A mild alcoholic drink can be made by mixing honey with water and allowing it to sit for some time in a warm place [Bennett 1888 in Haley 2021]. And honey could be used as the 'starter culture' to ferment nectars gathered from flowers. [Duncan-Kemp 1933 in Haley 2021]
Sugarbag honey has also been used as a traditional medicine to treat skin disorders including itchy skin and sores and as a cure for common cold type symptoms. [Si & Myfany 2015 in Haley 2021]
Haley (p.77) maintains that native stingless bees,
"do not visit many plants that are low to the ground such as clover. However, they do seem quite at home in a variety of trees including all types of Eucaplypts, Angophora Corymbia and Bloodwoods… [the] Illawarra flame tree and Queensland bottle tree.
They love paperbark, especially the large Weeping Paperbark (Melaleuca leucadendra) cultivar. If I only planted one tree for bees, this would be the one. They [also] love Macadamia, Grasstrees (Xanthorrhoea Australia), Grevillia, Bottle Brush and Lilly Pilly."
Bush Tucker & Bush Medicine - Queensland
Through extensive literature review, we found that 135 medicinal plants native to Queensland… used customarily as medicines by Aboriginal people of Queensland… are used for treating 62 different diseases, especially skin infections. Since these medicinal plants are also used as bush food and are rarely studied using the Western scientific protocols, there is a huge potential for bioprospecting and bush food industry.
These plants belong to three plant groups - angiosperms, gymnosperms, and pteridophytes - and represent a total of 53 families and 103 genera… Of the 135 species of Queensland medicinal plants 62 species are trees, followed by herbs (26 species), shrubs (22 species), climbers (16 species), epiphytes and grasses (4 species each), and palm-like (3 species).
(Turpin, G. et al. Aboriginal medicinal plants of Queensland. 10 August 2022. https://www.ncbi.nlm.nih.gov/pmc/articles/PMC9364609/)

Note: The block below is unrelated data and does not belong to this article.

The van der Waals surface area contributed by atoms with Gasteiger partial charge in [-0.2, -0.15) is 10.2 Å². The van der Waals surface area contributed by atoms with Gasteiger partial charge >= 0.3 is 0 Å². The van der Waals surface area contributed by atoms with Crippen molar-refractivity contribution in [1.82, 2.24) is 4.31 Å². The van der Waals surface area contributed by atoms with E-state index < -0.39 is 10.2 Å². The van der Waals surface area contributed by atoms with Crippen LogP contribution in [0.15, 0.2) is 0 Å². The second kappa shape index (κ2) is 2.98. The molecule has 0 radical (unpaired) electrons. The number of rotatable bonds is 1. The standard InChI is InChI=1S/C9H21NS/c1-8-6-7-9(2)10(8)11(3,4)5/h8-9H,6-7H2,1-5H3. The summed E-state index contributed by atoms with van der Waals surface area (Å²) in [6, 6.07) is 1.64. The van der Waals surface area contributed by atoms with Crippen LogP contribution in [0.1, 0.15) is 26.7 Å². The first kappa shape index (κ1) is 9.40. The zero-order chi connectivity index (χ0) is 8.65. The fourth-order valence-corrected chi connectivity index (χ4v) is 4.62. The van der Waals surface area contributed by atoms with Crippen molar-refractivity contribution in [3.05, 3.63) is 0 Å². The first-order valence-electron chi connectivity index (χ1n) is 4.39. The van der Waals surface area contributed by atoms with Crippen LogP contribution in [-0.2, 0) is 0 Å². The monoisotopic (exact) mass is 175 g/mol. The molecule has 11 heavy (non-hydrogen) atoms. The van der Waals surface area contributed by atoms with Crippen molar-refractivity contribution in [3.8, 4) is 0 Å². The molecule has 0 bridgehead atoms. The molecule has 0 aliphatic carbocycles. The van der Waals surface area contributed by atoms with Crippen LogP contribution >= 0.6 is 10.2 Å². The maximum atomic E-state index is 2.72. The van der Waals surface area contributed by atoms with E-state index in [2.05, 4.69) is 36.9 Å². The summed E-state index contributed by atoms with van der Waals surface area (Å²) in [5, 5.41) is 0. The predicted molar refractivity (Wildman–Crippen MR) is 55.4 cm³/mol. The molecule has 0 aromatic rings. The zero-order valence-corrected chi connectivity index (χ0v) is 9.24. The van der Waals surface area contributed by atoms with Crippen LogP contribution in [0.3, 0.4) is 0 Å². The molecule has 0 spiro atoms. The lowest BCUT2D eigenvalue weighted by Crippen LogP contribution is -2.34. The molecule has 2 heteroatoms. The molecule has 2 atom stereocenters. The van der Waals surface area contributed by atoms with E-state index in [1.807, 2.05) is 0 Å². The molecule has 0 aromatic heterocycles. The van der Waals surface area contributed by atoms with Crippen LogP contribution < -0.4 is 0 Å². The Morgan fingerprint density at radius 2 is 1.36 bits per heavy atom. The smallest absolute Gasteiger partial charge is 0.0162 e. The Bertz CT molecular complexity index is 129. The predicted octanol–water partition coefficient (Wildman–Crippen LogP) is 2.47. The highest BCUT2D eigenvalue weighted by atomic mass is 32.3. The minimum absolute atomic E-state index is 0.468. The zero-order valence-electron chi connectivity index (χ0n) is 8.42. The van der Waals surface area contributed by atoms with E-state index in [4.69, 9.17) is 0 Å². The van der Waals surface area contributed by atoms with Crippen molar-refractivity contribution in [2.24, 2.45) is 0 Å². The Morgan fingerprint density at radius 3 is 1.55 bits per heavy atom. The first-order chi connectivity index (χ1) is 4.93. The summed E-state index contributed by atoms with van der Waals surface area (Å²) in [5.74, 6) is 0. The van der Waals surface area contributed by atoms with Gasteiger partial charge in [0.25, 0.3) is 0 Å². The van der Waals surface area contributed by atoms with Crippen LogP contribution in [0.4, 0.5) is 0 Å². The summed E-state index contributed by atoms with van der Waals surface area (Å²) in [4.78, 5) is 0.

A plethora of coastal plants that are indigenous to the Gold Coast, Queensland (also referred to as The Great Swamp by early European settlers) have provided the Kombumerri Ngarang-Wal people, the traditional custodians of the Gold Coast region, with sources of Bush Tucker, Bush Medicine, Bush Tools and Bush Crafts for at least two millennia.
An amazing diversity of coastal vegetation grows throughout south-east Queensland, from strandline grass communities to littoral rainforest. Much of the original vegetation has been disturbed or destroyed by development. Land degradation has resulted in wind erosion, coastal recession, loss of Aboriginal sites and destruction of coastal flora and fauna. Weed incursion, sand mining and inappropriate recreational usage all impact on coastal plants.
(Coastal Plant - Pocket Guide The Gold Coast. GU & CoGC. Eds. Peta Williams & Kirkpatrick S., 2009)
At the location known on the Gold Coast as The Southport Spit, on the northern coastal fringe of the heavily developed high-rise concrete canyons of Surfers Paradise, community groups have fought for decades to keep the last natural dune system on the Gold Coast safe from commercial development, sand mining, golf courses, private marina, hotel, casino, high-rise apartment and cruise ship terminal proposals.
A community coastal planting program by the community group Friends of Federation Walk (headed by local resident Lyn Wright) has been successful in stabilising the 3.5 kilometre coastal dune system on the ocean (eastern) side of The Spit that separates the Nerang River estuary, known as The Broadwater, from the Pacific Ocean.
Due to prolonged community activism, over 100 hectares of The Spit is now preserved under the Queensland Government Land Act 1994 as Federation Walk Coastal Reserve for "park, environment, coastal management and beach preservation purposes."
In addition to providing wildlife habitat, roosting, foraging and nesting sites for endangered and protected flora, avian and fauna species (Loggerhead and Green Sea Turtles; White-bellied Sea-Eagles, Eastern Curlews, Swamp She-Oaks etc), Federation Walk Coastal Reserve now hosts numerous coastal plants that prior to colonial settlement would have provided sources of bush tucker, medicine, tools and crafts for the Kombumerri Ngarang-Wal people across 'The Great Swamp', now known as the City of Gold Coast (CoGC).
A sample of the plants currently growing on the coastline of the City of Gold Coast includes:
cook seeds but toxic if raw
eat nectar and blossoms soaked in water
seed cones used as hairbrush
eat roasted seeds
shade tree; fibrous bark to make dilly bags, nets and ropes
make spears and use tree resin to join spearheads to the shaft
eat raw berries; pound and roast the roots
fibrous leaves to make nets, traps and baskets
fibrous leaves to make waistbands
|Abrus precatorious (TOXIC)
poisonous seeds used to decorate implements and make necklaces
bark used as antiseptic, anti-inflammatory, gastritis, hemostatic, and for healing burns and toothache